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Amazonian tree species vary enormously in their total abundance and range size, while Amazonian tree genera vary greatly in species richness. Here, we construct a phylogenetic hypothesis that represents half of Amazonian tree genera in order to analyse evolutionary patterns of range size, abundance, and species richness. We find several clear, broad-scale patterns. Firstly, there is significant phylogenetic signal for all three characteristics, i.e. closely related genera tend to have similar numbers of species and similar mean range size and abundance. Additionally, the species richness of genera shows a significant, negative relationship with the mean range size and abundance of their constituent species, while mean range size and abundance are significantly, positively correlated. These correlations are stronger in the raw data, but still significant when using phylogenetically independent contrasts. We suggest that tree stature and/or other phylogenetically related biological traits underlie these results. Lineages comprised of small-statured trees show greater species richness and smaller range sizes and abundances. Lastly, the phylogenetic signal that we evidence for range size suggests that should many small ranged species go extinct, greater phylogenetic diversity may be lost than expected if range size were distributed randomly across the phylogeny.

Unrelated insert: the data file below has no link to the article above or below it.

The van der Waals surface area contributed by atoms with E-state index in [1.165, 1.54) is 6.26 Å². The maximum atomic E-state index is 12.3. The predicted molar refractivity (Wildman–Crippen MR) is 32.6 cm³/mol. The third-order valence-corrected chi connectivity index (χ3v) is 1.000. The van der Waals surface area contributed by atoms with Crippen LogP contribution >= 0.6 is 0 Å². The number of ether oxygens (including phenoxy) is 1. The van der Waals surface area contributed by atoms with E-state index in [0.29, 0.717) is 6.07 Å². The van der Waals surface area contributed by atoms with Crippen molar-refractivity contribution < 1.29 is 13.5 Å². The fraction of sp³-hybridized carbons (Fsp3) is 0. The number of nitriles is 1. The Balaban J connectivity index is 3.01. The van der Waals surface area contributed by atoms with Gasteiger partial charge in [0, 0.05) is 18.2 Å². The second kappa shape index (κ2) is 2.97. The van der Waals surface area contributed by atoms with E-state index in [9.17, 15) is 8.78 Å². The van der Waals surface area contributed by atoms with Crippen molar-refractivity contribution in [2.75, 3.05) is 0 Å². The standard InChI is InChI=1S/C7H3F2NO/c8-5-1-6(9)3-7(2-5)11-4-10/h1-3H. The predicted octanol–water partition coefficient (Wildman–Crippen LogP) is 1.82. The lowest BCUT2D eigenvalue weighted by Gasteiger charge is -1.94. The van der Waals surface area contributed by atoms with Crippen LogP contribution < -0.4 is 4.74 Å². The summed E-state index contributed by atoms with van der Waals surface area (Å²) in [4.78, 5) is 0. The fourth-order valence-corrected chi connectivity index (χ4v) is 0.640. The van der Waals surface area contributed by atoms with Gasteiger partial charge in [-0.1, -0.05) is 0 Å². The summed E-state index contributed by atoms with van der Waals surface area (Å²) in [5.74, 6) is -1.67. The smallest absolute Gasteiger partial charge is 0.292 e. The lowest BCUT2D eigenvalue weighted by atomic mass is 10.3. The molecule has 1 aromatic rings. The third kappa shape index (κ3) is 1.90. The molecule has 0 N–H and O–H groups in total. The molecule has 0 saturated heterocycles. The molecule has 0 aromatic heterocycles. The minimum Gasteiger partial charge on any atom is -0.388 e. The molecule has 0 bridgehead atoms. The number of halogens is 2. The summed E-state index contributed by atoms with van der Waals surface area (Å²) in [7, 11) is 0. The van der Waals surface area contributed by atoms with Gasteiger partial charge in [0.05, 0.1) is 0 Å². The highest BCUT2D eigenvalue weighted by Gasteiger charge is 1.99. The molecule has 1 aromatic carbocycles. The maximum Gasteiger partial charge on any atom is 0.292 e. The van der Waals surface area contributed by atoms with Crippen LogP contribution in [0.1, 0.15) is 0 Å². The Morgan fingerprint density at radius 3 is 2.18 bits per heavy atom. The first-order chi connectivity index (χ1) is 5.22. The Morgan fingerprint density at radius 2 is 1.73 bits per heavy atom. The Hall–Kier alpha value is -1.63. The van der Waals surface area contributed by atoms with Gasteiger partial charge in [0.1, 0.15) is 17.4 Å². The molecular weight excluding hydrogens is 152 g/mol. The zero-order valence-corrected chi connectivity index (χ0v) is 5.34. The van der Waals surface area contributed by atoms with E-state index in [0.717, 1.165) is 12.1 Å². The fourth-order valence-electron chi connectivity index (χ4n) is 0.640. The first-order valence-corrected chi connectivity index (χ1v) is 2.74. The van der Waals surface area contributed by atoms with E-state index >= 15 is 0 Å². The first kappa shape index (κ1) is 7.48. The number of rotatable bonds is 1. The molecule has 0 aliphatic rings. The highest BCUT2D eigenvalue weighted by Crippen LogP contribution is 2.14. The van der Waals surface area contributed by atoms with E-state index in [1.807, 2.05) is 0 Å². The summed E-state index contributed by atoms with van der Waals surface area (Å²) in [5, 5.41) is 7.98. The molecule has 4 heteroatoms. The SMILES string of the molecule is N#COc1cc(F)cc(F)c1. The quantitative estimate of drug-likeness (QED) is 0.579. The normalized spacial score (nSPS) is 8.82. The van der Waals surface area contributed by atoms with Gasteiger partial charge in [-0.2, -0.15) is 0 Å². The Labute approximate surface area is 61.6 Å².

This is a submission to PeerJ for review.
Genera used in this study and associated Genbank Accession Numbers
This .csv file contains a list of all Amazonian tree genera that are present in the phylogeny we constructed, as well as Genbank Accession numbers for the rbcL sequence and matK sequence where pertinent.
Fossil calibrations used to temporally date phylogeny
This .csv file lists the nodes for which ages were constrained as well as giving the minimum age, mean age and standard deviation for the log-normal prior distributions (with offset) used in BEAST analyses.
Taxonomic lineages present in paper with associated summary statistics
This .csv file lists each higher-than-genus-level lineage used in this study that has a Linnean taxonomic name. It then gives the age, number of constituent genera used in different analyses and reconstructed mean values for genus-level characteristics studied.